First, the taste of a crisp apple dipped in honey.
Then, a prayer of renewal to a “sweet” new year.
Last Friday at sundown, more than 30 students from local universities gathered at Hillel Milwaukee, 3053 N. Stowell Ave., to celebrate Rosh Hashana, the Jewish new year.
Together, students shared in the Shabbat dinner, recognizing the weekly day of rest that lasted until Saturday at dusk.
The night also marked the start of the High Holy Days, which end Sept. 28 with Yom Kippur, the Jewish Day of Atonement.
Reuven Fridmar, a senior in the College of Business Administration and president of the Jewish Student Union, said Yom Kippur is a chance to start over.
When he lived in Israel during his childhood, Fridmar said he vividly remembers the times he went to the sea and emptied all his pockets to symbolize the release of all the bad things he did in the previous year.
“God gives me a chance every year to improve, so I try to improve every year,” Fridmar said.
For Lydia Roussos, a senior in the College of Arts & Sciences and vice president of the Jewish Student Union, Yom Kippur is a time for spiritual renewal by repenting for sins and asking forgiveness from God and others.
Roussos said the High Holy Days are a great way to begin the school year.
“You don’t see your friends all summer if you go home, and it’s nice to make amends early so you have the whole school year to shape your relationship,” Roussos said.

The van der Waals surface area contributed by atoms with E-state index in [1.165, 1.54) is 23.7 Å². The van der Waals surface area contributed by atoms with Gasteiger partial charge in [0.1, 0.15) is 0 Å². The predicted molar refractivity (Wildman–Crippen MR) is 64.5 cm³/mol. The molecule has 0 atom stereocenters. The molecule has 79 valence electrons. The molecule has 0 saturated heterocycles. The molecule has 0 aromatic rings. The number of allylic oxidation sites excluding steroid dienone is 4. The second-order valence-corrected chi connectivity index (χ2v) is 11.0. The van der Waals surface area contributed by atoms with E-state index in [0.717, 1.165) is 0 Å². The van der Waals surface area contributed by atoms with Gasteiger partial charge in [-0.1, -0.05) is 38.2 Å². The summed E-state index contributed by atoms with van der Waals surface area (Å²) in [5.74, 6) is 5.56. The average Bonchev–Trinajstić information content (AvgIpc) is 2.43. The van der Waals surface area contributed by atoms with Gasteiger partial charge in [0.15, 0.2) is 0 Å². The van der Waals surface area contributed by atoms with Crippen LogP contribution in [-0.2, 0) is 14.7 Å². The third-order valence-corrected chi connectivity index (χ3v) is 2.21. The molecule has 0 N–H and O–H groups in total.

Although there aren’t many Jewish students at Marquette, College of Health Sciences sophomore Jeff Quinn said his Jewish faith has been strengthened by his Christian theology courses.
He said the classes presented a new perspective on his faith and made him compare Christian doctrine with the doctrine he had been taught.
“It kind of forces you to try and materialize what you do believe in … to break it down to what you believe in rather than what you’ve been told to believe in,” Quinn said.
Living and studying in a predominantly Catholic community, Roussos said she doesn’t want to be ignorant of Christianity.
Instead, she said she hopes her education will help her connect with the wider Marquette community.
“Since I live in a Christian world, I should really be acquainted with what Christians believe and be able to have an inter-religious dialogue,” Roussos said.
Off-campus, Jewish students can connect with each other through Hillel Milwaukee, an organization for university students and young adults in the Milwaukee metro area.
Heidi Rattner, executive director of Hillel Milwaukee, said the organization provides council and peer mentoring and offers opportunities to engage in social action projects, weekly dinners, speakers and social gatherings.
Although Hillel is typically a single-campus organization in other cities, Rattner said Hillel Milwaukee is rare because it serves students from more than 10 area colleges.
“It is just as much Marquette’s Hillel as it is UWM’s Hillel as it is Cardinal Stritch’s Hillel,” Rattner said.
Roussos, who was raised in a secular atmosphere, said she didn’t have a strong Jewish identity when she entered college. However, she said her time with the Hillel community has motivated and shaped her as a young Jewish woman.
“They have spurred me to explore my faith deeper,” Roussos said. “Now I have a very strong sense of Jewish identity.”
Fridmar, whose family lives more than four hours away from Milwaukee, said he finds it difficult to go home for holidays, but knows he can always go to Hillel to find a welcoming community.
“They welcome everyone,” Fridmar said. “It’s a home aside from my home.”